Global patent protections are tied to global rules on trade, specifically, the rules of the World Trade Organization. Although the WTO’s strict intellectual property rules carve out exceptions for national health emergencies, they still go a long way toward limiting poor people’s access to life-saving medicines.
And as Oxfam has shown in a paper titled “Patent Injustice,” the problem extends beyond HIV/AIDS. Brand name drugs for a number of major diseases cost several times more than their generic equivalents. The increasing drug resistance of endemic diseases such as tuberculosis and malaria — and the resulting need for access to new drugs — mean that the WTO’s monopolistic pricing rules threaten many millions of the world’s poor.
The Brazil Model
Despite the WTO’s restrictions, some developing countries have made important steps in meeting their peoples’ drug treatment needs.
In Brazil, notably, extensive prevention efforts combined with state-funded anti-retroviral treatment have reduced AIDS-related deaths by more than half since 1996. The cornerstone of Brazil’s treatment program has been the local production of generic equivalents of brand name anti-retroviral drugs, which has driven down the cost of treatment enormously.
But Brazil’s successes, and those of countries like it, have been hard fought. TheWTO rules have been a battleground on which Brazil and others have fought a series of high-stakes skirmishes with drug companies.
Backed by one of the world’s richest and most politically influential industrial lobbies, the drug companies have enlisted the U.S. government as a loyal ally in the campaign against generics. Through the office of the U.S. Trade Representative, the United States has fought to advance the interests of the pharmaceutical industry, pressuring other governments on a bilateral basis and threatening to seek trade sanctions via the WTO.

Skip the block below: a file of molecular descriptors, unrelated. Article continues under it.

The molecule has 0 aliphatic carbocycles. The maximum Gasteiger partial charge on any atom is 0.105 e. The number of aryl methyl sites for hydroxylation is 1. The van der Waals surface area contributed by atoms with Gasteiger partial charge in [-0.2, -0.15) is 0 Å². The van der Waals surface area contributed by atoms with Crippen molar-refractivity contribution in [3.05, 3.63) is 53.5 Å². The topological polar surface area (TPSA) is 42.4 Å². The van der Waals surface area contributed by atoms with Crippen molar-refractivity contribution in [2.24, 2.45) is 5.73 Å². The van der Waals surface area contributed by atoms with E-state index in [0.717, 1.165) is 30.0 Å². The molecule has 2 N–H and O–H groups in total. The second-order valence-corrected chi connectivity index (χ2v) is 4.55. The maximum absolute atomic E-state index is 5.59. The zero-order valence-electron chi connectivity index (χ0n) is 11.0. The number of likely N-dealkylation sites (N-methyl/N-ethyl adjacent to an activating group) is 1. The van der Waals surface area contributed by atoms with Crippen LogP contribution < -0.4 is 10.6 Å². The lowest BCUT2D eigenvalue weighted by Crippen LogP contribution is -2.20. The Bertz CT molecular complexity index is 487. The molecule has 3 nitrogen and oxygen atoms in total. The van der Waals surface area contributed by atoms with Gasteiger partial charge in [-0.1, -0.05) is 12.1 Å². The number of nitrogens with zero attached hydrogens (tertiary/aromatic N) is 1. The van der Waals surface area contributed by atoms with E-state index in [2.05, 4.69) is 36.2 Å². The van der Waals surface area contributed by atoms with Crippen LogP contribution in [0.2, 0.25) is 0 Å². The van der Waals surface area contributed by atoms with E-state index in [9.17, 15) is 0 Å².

The U.S. vote last Wednesday in the Third Committee of the U.N. General Assembly was not too surprising, given this record. Still, it was dismaying to find the United States willing to stand alone against 167 other countries — as if it were a matter of principle to vote against a resolution calling for widespread public access to the drugs necessary to combat global epidemics such as HIV/AIDS, tuberculosis and malaria.
Future Trade Agreements
The U.N. vote is, moreover, a worrisome portent for the future. At present, the U.S. Trade Representative is negotiating a number of bilateral and multilateral trade agreements, including the proposed Free Trade Area of the Americas. Given U.S. advocacy on behalf of pharmaceutical companies’ interests, these agreements are likely to go beyond the WTO’s rules in protecting drug patents.
President George Bush, in a number of his most high-profile speeches, has expressed a rhetorical determination to assist in the global fight against HIV/AIDS. By allowing U.S. officials to lead the world in protecting the commercial interests of drug companies, he betrays his public commitment to this cause.
JOANNE MARINER is a New York-based human rights lawyer. She can be reached at: firstname.lastname@example.org